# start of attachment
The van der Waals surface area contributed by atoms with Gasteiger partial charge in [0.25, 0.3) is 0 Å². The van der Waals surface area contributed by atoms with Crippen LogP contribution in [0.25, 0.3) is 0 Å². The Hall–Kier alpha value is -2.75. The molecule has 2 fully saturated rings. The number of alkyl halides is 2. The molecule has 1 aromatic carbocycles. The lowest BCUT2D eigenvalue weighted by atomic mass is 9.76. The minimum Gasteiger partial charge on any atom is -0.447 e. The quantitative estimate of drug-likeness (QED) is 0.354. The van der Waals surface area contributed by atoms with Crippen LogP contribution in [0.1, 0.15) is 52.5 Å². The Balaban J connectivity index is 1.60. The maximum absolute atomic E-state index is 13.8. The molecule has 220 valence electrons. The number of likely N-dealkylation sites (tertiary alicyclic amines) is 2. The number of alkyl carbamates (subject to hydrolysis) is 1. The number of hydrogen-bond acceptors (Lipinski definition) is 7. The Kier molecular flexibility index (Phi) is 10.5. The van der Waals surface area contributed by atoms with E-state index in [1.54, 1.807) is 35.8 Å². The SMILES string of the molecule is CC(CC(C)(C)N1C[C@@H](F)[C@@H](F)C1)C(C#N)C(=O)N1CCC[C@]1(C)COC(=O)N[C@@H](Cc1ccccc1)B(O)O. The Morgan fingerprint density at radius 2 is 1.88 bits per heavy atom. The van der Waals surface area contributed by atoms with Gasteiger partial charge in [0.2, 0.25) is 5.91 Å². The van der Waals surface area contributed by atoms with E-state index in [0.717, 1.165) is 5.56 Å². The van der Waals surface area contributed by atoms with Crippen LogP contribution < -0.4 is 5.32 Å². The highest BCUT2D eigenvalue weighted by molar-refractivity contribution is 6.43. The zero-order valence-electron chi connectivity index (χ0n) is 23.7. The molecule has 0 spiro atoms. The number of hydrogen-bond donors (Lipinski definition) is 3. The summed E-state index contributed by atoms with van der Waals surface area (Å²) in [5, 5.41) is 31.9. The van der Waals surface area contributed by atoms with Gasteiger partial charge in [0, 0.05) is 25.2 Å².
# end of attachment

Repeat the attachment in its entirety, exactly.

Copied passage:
The van der Waals surface area contributed by atoms with Gasteiger partial charge in [0.25, 0.3) is 0 Å². The van der Waals surface area contributed by atoms with Crippen LogP contribution in [0.25, 0.3) is 0 Å². The Hall–Kier alpha value is -2.75. The molecule has 2 fully saturated rings. The number of alkyl halides is 2. The molecule has 1 aromatic carbocycles. The lowest BCUT2D eigenvalue weighted by atomic mass is 9.76. The minimum Gasteiger partial charge on any atom is -0.447 e. The quantitative estimate of drug-likeness (QED) is 0.354. The van der Waals surface area contributed by atoms with Crippen LogP contribution in [0.1, 0.15) is 52.5 Å². The Balaban J connectivity index is 1.60. The maximum absolute atomic E-state index is 13.8. The molecule has 220 valence electrons. The number of likely N-dealkylation sites (tertiary alicyclic amines) is 2. The number of alkyl carbamates (subject to hydrolysis) is 1. The number of hydrogen-bond acceptors (Lipinski definition) is 7. The Kier molecular flexibility index (Phi) is 10.5. The van der Waals surface area contributed by atoms with E-state index in [1.54, 1.807) is 35.8 Å². The SMILES string of the molecule is CC(CC(C)(C)N1C[C@@H](F)[C@@H](F)C1)C(C#N)C(=O)N1CCC[C@]1(C)COC(=O)N[C@@H](Cc1ccccc1)B(O)O. The Morgan fingerprint density at radius 2 is 1.88 bits per heavy atom. The van der Waals surface area contributed by atoms with Gasteiger partial charge in [0.2, 0.25) is 5.91 Å². The van der Waals surface area contributed by atoms with E-state index in [0.717, 1.165) is 5.56 Å². The van der Waals surface area contributed by atoms with Crippen LogP contribution < -0.4 is 5.32 Å². The highest BCUT2D eigenvalue weighted by molar-refractivity contribution is 6.43. The zero-order valence-electron chi connectivity index (χ0n) is 23.7. The molecule has 0 spiro atoms. The number of hydrogen-bond donors (Lipinski definition) is 3. The summed E-state index contributed by atoms with van der Waals surface area (Å²) in [5, 5.41) is 31.9. The van der Waals surface area contributed by atoms with Gasteiger partial charge in [0, 0.05) is 25.2 Å².